NH2020 report weakened by supervisors | SierraSun.com

NH2020 report weakened by supervisors

In front of a more-than-capacity crowd, the Nevada County Board of Supervisors voted 3-2 Aug. 12 to weaken the authority of the Natural Resources Report, which is a part of Nevada County’s Natural Heritage 2020 planning and conservation plan.

Supervisors Peter Van Zant and Sue Horne each had a resolution outlined, but it was Horne’s that came out on top. Her resolution called for the weakening of the highly controversial study, rather than using it as a main source or destroying it completely.

The report, adopted by the board of supervisors in July 2002, has had a short and controversial life so far. It has been sent to libraries, schools and is currently posted on the county’s Web site. According to the report, it was created to “provide a scientifically accurate account of the distribution and characteristics of Nevada County’s ecosystems and plant and animal species.”

Horne’s resolution called for seven main points and guiding factors for the use of the NRR. She aimed to weaken the power of the report, expressing concern that some data contained in the report are inaccurate.

Van Zant has a different view, however. “It was a professional report, prepared by professionals and had professional peer reviews,” he said. Although some scientists testified at the supervisors meeting that there were inaccuracies in the data, he said, none of them pointed out specific errors.

He said if there were errors, they should be corrected, but the report should not be cast aside.

Horne’s resolution stated board members and the public were concerned about, “the cost of verifying the accuracy of some of the data in the report, especially maps and GIS layers relating to vegetation and habitat typing believed by many to be subjective and inaccurately applied.”

Her resolution mainly called for the demotion of the report as a main source when performing initial studies for a land use project, disclaimers about the validity of some of data in the NRR and Geographic Information System layers in the NRR and the disclosure of the NRR being used as a source for biological sections of an environmental impact report.

“There are some substantial concerns about not knowing the accuracy of the testing in the NRR,” Horne said. “There are direct concerns from (some of) the peer reviews.”

Van Zant and District 5 Supervisor Barbara Green provided the opposition to Horne’s resolution. Van Zant said, “It’s an embarrassment and a tragedy. It’s a book burning without the flames.”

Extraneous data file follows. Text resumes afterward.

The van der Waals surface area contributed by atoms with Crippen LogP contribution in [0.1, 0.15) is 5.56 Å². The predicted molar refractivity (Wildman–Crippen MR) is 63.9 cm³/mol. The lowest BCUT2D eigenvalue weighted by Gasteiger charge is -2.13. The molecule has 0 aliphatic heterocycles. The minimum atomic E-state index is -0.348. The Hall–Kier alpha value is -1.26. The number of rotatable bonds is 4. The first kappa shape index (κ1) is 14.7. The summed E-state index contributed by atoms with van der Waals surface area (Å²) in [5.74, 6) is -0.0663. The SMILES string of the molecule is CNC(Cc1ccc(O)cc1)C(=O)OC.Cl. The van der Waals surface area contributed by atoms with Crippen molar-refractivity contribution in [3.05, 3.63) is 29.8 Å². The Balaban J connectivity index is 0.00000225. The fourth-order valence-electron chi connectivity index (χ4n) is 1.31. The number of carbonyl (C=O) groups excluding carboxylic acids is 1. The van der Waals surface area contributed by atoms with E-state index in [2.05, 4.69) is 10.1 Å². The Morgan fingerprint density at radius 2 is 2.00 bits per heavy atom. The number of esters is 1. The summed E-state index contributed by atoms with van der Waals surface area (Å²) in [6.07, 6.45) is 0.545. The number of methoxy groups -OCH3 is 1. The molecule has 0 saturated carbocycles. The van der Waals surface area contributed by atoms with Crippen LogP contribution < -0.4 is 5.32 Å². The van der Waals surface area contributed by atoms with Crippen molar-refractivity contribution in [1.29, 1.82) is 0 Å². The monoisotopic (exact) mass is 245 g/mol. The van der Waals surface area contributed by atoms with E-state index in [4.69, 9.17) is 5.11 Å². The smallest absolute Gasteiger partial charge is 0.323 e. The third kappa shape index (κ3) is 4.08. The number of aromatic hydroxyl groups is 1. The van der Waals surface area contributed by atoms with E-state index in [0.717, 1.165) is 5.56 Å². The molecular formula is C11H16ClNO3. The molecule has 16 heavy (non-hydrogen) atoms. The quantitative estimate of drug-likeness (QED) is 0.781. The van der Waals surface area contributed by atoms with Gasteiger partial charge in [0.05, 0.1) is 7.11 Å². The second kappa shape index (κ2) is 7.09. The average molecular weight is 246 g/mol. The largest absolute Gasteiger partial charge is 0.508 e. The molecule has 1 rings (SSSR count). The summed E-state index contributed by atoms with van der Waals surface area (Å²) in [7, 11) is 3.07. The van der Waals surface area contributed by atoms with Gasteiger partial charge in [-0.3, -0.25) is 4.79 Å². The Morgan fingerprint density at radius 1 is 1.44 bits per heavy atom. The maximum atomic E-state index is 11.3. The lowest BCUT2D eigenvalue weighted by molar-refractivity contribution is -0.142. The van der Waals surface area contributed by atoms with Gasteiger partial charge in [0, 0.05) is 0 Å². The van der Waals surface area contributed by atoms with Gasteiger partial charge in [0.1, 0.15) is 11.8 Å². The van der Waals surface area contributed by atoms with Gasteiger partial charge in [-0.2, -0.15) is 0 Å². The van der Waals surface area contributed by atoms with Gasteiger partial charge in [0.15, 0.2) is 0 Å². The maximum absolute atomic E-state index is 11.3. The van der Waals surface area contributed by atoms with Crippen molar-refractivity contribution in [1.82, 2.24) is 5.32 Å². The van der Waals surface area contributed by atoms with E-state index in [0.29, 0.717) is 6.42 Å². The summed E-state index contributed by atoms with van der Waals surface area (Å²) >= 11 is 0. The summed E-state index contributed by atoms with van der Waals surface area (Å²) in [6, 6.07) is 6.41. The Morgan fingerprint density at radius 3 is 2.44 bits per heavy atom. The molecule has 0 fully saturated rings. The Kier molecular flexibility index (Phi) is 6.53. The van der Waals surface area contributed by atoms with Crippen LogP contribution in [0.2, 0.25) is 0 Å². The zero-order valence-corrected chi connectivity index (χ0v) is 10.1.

With Horne’s resolution, Van Zant said, the NRR will not be maintained, and will therefore become obsolete.

However, Horne said the information in the NRR, if found to be inaccurate, will be corrected. She also asked that the peer review reports and the disclaimers be added to the NRR. “This fully discloses information about the report,” she said.

While Van Zant agreed the NRR cannot be used as a main source when preparing scientific documents for projects, he said it is a great general document. “No general document should be used as a main source,” he said.

Pat Davison, field agent for the California Association of Business, Property and Resource Owners said, “The county can’t make decisions based solely on the report.” She added, “Van Zant’s resolution…was silent on how to use that report. We (CABPRO) wanted some clarification.”

Davison also said she feels like there were steps left out to ensure the accuracy of the data.

“The source data was never checked,” she said. Although she said the data should be updated, she felt the county will update the report through other avenues like the general plan update. Spending money solely on updating the report would be a waste, she said.

Whatever one feels, the supervisors passed Horne’s resolution. While the power of the NRR is greatly weakened, the meeting summary states it will still be used by “Nevada County staff, private consultants, developers, State and Federal Agencies and others to make more informed decisions on the immediate and cumulative effects of various projects on the county’s natural resources.”

For more information on the Natural Resources Report, visit http://www.mynevadacounty.com/cda/planning/nh2020/. For more information on the Board of Supervisors’ ruling, visit http://ncbos.co.nevada.ca.us/.

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